The top of the dome from inside.
On the basement floor there are many informative things to read about the history of the state. We found this to be amusing. One wonders how they determined which Indians were to be disenfranchised, and were there that many Mongolians that they needed to be kept out of the voting pool. In 1890 the LDS gave up plural marriage, and Idaho gave them the vote in 1895.
Isn’t that a beautiful thing? I love old stuff that still works.
Boise has commisioned public art on their utility boxes. The painting does add a touch of cheer to the sidewalks.
After the capitol we walked down to the Basque Block. The Basques are an interesting people. Their language is completely distinct from all other languages. Many of them migrated to this part of the country and worked herding sheep and cattle. Boarding houses were built for the men to live in during the winter. This is one of the two surviving buildings. The block “preserves the Basque heritage” with a number of restaurants and a museum. You can read more here.
This was a surprising marquee.
We drove out the other side of Boise in search of dry sections of the greenway. There is a really cool stretch of amazing homes in south east Boise.
This one is for sale.
Today we rode up to the Eagle Bike Park. As is so often the case, our conception of what constitutes a green trail is different from the person’s who colored the maps. Trails are very hard packed dirt, with some sand. There are ruts from water run off. In most places the single track is wide enough. There was one hillside traverse I declined because it was too narrow and too side hill. The trails are steep. There was a fair amount of hike a bike. The initial pitch up was about 18%. We decided to look at this less as peaceful riding through scenic vistas and more like weight lifting.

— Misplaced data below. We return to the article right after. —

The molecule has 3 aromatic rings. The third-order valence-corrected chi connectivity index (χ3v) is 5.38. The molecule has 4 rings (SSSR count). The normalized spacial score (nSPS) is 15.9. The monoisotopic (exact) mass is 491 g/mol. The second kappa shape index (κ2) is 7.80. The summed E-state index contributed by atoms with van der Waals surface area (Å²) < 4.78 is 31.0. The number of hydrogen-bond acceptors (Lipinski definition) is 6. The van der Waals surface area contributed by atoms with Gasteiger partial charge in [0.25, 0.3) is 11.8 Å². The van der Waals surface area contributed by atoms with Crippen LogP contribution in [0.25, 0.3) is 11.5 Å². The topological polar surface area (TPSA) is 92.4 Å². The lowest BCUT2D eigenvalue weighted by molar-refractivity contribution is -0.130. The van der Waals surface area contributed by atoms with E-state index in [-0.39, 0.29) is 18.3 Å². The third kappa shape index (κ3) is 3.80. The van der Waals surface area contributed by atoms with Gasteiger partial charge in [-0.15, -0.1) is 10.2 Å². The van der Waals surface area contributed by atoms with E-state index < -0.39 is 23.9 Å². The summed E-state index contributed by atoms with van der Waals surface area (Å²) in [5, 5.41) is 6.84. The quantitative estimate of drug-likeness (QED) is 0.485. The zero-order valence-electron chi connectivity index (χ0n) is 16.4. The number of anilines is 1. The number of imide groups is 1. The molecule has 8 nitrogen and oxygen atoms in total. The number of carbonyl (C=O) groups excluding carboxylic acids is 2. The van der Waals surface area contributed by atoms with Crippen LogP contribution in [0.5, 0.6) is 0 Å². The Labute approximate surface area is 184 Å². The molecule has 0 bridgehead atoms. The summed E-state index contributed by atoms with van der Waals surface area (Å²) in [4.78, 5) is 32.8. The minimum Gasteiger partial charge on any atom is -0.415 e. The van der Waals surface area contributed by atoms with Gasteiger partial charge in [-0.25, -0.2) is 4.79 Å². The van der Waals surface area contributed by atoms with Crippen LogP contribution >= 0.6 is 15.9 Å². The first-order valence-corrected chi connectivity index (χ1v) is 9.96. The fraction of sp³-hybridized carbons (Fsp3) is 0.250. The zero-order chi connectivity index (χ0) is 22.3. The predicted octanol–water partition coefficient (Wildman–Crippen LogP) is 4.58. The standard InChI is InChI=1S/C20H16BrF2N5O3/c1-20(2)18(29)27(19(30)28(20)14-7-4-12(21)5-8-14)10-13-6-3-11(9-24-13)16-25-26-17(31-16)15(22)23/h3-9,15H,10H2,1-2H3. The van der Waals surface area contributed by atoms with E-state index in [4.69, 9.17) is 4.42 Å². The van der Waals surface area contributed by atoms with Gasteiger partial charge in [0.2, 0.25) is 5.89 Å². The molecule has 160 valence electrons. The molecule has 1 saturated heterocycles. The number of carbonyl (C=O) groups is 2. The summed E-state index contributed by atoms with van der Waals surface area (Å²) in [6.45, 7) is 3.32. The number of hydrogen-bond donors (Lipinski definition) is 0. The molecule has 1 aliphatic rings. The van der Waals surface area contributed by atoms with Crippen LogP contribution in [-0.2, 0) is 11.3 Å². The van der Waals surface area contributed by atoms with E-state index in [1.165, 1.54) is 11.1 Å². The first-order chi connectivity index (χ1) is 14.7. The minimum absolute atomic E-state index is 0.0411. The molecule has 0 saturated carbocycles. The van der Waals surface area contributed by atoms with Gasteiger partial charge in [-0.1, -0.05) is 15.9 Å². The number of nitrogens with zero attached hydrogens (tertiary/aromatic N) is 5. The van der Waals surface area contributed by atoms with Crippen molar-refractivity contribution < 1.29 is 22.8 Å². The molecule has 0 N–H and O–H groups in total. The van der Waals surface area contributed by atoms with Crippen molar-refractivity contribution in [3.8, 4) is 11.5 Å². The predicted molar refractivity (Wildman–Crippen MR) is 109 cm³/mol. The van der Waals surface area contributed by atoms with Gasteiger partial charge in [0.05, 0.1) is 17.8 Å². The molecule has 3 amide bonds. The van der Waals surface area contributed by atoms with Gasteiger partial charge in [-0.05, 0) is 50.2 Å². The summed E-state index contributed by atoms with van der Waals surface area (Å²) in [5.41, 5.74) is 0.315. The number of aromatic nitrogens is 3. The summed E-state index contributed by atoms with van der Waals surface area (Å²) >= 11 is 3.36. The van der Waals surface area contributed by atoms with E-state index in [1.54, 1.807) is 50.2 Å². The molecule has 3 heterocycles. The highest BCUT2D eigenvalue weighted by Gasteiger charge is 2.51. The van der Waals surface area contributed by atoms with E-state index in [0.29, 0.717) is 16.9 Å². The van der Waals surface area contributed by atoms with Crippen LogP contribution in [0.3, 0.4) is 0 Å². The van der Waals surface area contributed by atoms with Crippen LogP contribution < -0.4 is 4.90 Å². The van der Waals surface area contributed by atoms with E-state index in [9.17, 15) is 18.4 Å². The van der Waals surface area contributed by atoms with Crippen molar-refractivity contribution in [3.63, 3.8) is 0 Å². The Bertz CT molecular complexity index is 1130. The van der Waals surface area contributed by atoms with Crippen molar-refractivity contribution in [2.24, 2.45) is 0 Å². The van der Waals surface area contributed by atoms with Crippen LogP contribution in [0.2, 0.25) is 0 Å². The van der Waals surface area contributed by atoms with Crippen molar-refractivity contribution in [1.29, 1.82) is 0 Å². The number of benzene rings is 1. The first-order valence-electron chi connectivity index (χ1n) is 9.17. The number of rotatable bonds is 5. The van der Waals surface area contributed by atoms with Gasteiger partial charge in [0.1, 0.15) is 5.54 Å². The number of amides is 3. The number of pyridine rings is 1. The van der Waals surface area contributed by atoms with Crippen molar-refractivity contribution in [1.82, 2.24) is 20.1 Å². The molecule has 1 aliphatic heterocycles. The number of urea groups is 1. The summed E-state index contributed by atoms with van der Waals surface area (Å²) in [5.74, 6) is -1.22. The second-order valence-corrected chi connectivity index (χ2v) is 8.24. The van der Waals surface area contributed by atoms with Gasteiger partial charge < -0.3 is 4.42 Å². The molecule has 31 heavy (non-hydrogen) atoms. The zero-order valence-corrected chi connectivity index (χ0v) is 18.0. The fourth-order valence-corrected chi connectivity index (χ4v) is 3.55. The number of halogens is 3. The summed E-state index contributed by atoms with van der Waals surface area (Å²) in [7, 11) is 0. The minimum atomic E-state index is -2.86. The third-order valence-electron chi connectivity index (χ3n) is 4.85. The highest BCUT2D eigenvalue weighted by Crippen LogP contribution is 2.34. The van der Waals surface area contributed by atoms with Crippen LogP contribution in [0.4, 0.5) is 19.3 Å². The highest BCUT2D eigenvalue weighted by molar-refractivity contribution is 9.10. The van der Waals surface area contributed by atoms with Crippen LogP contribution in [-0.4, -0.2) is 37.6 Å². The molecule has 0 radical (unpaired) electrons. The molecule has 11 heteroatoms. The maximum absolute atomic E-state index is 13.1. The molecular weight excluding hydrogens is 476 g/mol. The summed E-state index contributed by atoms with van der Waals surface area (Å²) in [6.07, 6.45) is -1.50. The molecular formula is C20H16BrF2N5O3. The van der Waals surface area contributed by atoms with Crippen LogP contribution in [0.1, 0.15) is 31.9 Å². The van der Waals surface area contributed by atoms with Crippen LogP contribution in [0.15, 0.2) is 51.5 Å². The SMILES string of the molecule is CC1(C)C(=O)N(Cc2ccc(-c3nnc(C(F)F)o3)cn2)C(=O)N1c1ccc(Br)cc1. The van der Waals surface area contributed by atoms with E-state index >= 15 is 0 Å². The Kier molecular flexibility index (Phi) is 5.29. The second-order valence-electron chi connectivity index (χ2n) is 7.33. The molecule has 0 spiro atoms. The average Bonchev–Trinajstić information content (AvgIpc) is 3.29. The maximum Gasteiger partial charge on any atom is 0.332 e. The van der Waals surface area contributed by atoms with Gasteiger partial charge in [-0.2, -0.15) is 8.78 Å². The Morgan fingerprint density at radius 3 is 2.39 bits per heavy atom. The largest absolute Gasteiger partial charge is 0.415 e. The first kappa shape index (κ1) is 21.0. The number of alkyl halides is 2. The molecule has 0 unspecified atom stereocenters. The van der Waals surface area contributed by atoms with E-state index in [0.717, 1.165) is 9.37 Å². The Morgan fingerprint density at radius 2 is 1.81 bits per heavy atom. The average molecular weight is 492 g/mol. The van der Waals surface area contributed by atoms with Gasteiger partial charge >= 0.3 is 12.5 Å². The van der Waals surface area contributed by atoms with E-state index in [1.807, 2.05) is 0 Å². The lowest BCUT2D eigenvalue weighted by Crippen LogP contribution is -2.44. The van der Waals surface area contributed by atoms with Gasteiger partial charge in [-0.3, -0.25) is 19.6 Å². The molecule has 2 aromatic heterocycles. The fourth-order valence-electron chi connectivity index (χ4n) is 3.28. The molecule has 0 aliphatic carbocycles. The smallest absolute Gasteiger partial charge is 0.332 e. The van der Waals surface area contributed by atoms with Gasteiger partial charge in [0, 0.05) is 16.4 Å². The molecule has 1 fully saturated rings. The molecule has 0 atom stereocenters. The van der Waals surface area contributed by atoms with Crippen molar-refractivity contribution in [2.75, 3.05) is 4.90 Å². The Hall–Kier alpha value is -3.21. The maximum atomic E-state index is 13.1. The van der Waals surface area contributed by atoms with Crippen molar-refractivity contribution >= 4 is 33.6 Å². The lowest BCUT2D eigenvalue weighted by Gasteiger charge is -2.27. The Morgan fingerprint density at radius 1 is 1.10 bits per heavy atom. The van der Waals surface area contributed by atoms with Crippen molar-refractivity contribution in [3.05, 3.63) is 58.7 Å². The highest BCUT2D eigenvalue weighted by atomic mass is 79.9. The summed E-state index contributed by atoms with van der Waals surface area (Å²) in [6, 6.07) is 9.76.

The first time we came down the hillside, Jim decided to ride a “green” downhill course. Hah! Double HAH HAH HAH! He had to dismount three times because it was so steep. At one point he could feel his back wheel coming up, so stepping off seemed prudent. He also flushed some sort of large bird from the bushes. I went down the 18% section (with jumpy things) and that was sufficiently thrilling.
See the jump mid photo? We ended up approaching that from the bottom on a different trail and riding down under the jump. It’s the Stormin' Mormon trail. The bottom half is fun, it’s bermed, and the jumps are not extreme.
Looking up from the parking lot – key word is up. Given the topography of the land, and where the open space is, it’s all going to be up.
The new Dish receiver was supposed to be here Friday, today at the latest. I called last Tuesday to verify it was in transit and was told that it was. So I called today to inquire since it did not arrive. IT NEVER SHIPPED. The technical support person just did not order it. The person who verified it was on the way Tuesday flat out lied to me. When talking to them today, a little bit of anger leaked out of my voice, maybe just a touch. We don’t have that many more days here, and the people who do installs are really busy. We may end up having to take it with us to Oregon and getting it installed there. We have an over complicated system that has a/b boxes and wires going everywhere and I do not want to touch anything in the cabinet.
My ear is better. When I push up from the underside, I don’t hear fluid moving around. The pops and crackles have stopped, as have the momentary periods of being deaf. So, perhaps there is progress. I am back to showering with the ear plug AND the plastic cup over my ear, trying to keep it dry.
So, that’s it from Boise.